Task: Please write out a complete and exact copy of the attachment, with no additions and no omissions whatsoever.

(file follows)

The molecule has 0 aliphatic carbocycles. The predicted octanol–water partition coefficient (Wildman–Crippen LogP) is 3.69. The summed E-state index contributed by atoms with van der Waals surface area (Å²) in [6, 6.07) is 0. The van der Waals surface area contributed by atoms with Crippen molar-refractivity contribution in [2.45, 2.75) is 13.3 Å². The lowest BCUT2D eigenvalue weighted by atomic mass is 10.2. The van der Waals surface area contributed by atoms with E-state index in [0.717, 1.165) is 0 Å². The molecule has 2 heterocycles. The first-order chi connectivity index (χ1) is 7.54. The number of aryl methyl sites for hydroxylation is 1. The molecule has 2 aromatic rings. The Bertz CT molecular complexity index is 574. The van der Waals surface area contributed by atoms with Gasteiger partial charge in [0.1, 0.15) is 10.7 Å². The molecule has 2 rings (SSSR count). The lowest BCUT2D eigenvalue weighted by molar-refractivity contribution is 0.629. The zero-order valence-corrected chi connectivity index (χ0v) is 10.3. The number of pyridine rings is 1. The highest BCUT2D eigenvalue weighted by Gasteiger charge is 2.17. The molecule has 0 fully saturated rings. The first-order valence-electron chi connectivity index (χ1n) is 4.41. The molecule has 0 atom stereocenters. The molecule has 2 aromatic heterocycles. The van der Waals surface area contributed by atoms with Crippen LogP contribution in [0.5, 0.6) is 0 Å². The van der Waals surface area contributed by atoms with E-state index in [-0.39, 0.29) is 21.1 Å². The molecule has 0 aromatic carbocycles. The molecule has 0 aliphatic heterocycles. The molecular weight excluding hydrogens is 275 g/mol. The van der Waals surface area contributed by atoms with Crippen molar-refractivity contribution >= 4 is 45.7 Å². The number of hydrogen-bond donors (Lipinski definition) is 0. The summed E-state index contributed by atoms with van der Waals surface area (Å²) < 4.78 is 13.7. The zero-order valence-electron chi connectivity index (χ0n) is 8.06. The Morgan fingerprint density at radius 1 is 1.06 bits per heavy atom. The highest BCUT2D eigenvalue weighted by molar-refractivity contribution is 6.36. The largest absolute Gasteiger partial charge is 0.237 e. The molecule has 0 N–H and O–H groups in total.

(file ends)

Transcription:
The molecule has 0 aliphatic carbocycles. The predicted octanol–water partition coefficient (Wildman–Crippen LogP) is 3.69. The summed E-state index contributed by atoms with van der Waals surface area (Å²) in [6, 6.07) is 0. The van der Waals surface area contributed by atoms with Crippen molar-refractivity contribution in [2.45, 2.75) is 13.3 Å². The lowest BCUT2D eigenvalue weighted by atomic mass is 10.2. The van der Waals surface area contributed by atoms with E-state index in [0.717, 1.165) is 0 Å². The molecule has 2 heterocycles. The first-order chi connectivity index (χ1) is 7.54. The number of aryl methyl sites for hydroxylation is 1. The molecule has 2 aromatic rings. The Bertz CT molecular complexity index is 574. The van der Waals surface area contributed by atoms with Gasteiger partial charge in [0.1, 0.15) is 10.7 Å². The molecule has 2 rings (SSSR count). The lowest BCUT2D eigenvalue weighted by molar-refractivity contribution is 0.629. The zero-order valence-corrected chi connectivity index (χ0v) is 10.3. The number of pyridine rings is 1. The highest BCUT2D eigenvalue weighted by Gasteiger charge is 2.17. The molecule has 0 fully saturated rings. The first-order valence-electron chi connectivity index (χ1n) is 4.41. The molecule has 0 atom stereocenters. The molecule has 2 aromatic heterocycles. The van der Waals surface area contributed by atoms with Crippen LogP contribution in [0.5, 0.6) is 0 Å². The van der Waals surface area contributed by atoms with E-state index in [-0.39, 0.29) is 21.1 Å². The molecule has 0 aromatic carbocycles. The molecule has 0 aliphatic heterocycles. The molecular weight excluding hydrogens is 275 g/mol. The van der Waals surface area contributed by atoms with Crippen molar-refractivity contribution >= 4 is 45.7 Å². The number of hydrogen-bond donors (Lipinski definition) is 0. The summed E-state index contributed by atoms with van der Waals surface area (Å²) < 4.78 is 13.7. The zero-order valence-electron chi connectivity index (χ0n) is 8.06. The Morgan fingerprint density at radius 1 is 1.06 bits per heavy atom. The highest BCUT2D eigenvalue weighted by molar-refractivity contribution is 6.36. The largest absolute Gasteiger partial charge is 0.237 e. The molecule has 0 N–H and O–H groups in total.